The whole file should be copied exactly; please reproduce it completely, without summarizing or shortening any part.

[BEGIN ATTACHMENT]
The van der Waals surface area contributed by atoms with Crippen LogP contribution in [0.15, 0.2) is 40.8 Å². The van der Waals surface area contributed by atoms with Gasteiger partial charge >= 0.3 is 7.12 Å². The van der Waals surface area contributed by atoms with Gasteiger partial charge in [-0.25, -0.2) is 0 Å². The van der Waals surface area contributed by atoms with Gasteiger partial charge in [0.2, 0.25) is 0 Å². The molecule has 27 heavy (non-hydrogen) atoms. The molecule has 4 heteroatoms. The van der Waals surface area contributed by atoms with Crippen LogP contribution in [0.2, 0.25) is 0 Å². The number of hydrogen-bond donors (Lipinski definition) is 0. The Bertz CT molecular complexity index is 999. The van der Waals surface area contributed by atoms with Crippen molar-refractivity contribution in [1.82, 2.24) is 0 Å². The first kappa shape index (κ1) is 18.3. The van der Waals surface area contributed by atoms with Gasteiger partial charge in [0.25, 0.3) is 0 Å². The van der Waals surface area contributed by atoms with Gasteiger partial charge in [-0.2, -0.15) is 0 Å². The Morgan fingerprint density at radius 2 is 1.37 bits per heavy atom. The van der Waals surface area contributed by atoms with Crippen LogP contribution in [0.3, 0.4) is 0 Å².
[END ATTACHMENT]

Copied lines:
The van der Waals surface area contributed by atoms with Crippen LogP contribution in [0.15, 0.2) is 40.8 Å². The van der Waals surface area contributed by atoms with Gasteiger partial charge >= 0.3 is 7.12 Å². The van der Waals surface area contributed by atoms with Gasteiger partial charge in [-0.25, -0.2) is 0 Å². The van der Waals surface area contributed by atoms with Gasteiger partial charge in [0.2, 0.25) is 0 Å². The molecule has 27 heavy (non-hydrogen) atoms. The molecule has 4 heteroatoms. The van der Waals surface area contributed by atoms with Crippen LogP contribution in [0.2, 0.25) is 0 Å². The number of hydrogen-bond donors (Lipinski definition) is 0. The Bertz CT molecular complexity index is 999. The van der Waals surface area contributed by atoms with Crippen molar-refractivity contribution in [1.82, 2.24) is 0 Å². The first kappa shape index (κ1) is 18.3. The van der Waals surface area contributed by atoms with Gasteiger partial charge in [0.25, 0.3) is 0 Å². The van der Waals surface area contributed by atoms with Gasteiger partial charge in [-0.2, -0.15) is 0 Å². The Morgan fingerprint density at radius 2 is 1.37 bits per heavy atom. The van der Waals surface area contributed by atoms with Crippen LogP contribution in [0.3, 0.4) is 0 Å².